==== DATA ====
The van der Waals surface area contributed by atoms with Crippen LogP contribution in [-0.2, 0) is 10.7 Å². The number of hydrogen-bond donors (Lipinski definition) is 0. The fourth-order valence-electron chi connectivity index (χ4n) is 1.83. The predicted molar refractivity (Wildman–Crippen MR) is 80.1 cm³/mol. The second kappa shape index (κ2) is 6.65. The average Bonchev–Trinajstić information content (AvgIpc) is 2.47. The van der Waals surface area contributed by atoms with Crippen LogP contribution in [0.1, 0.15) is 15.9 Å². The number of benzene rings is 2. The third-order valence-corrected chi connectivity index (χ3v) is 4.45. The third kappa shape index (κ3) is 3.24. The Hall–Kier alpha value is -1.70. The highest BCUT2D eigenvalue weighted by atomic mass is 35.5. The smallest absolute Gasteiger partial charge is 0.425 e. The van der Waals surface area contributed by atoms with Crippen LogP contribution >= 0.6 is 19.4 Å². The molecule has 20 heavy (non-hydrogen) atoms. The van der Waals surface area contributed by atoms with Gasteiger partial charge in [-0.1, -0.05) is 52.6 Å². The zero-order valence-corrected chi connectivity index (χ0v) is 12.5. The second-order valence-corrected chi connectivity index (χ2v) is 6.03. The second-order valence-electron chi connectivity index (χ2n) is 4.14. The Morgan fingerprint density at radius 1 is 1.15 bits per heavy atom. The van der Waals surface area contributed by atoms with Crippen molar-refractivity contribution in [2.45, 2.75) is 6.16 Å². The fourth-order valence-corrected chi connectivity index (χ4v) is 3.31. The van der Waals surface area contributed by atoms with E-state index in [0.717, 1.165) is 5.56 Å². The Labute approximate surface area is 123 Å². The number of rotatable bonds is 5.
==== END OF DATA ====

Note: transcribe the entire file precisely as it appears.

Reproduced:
The van der Waals surface area contributed by atoms with Crippen LogP contribution in [-0.2, 0) is 10.7 Å². The number of hydrogen-bond donors (Lipinski definition) is 0. The fourth-order valence-electron chi connectivity index (χ4n) is 1.83. The predicted molar refractivity (Wildman–Crippen MR) is 80.1 cm³/mol. The second kappa shape index (κ2) is 6.65. The average Bonchev–Trinajstić information content (AvgIpc) is 2.47. The van der Waals surface area contributed by atoms with Crippen LogP contribution in [0.1, 0.15) is 15.9 Å². The number of benzene rings is 2. The third-order valence-corrected chi connectivity index (χ3v) is 4.45. The third kappa shape index (κ3) is 3.24. The Hall–Kier alpha value is -1.70. The highest BCUT2D eigenvalue weighted by atomic mass is 35.5. The smallest absolute Gasteiger partial charge is 0.425 e. The van der Waals surface area contributed by atoms with Crippen LogP contribution >= 0.6 is 19.4 Å². The molecule has 20 heavy (non-hydrogen) atoms. The van der Waals surface area contributed by atoms with Gasteiger partial charge in [-0.1, -0.05) is 52.6 Å². The zero-order valence-corrected chi connectivity index (χ0v) is 12.5. The second-order valence-corrected chi connectivity index (χ2v) is 6.03. The second-order valence-electron chi connectivity index (χ2n) is 4.14. The Morgan fingerprint density at radius 1 is 1.15 bits per heavy atom. The van der Waals surface area contributed by atoms with Crippen molar-refractivity contribution in [2.45, 2.75) is 6.16 Å². The fourth-order valence-corrected chi connectivity index (χ4v) is 3.31. The van der Waals surface area contributed by atoms with E-state index in [0.717, 1.165) is 5.56 Å². The Labute approximate surface area is 123 Å². The number of rotatable bonds is 5.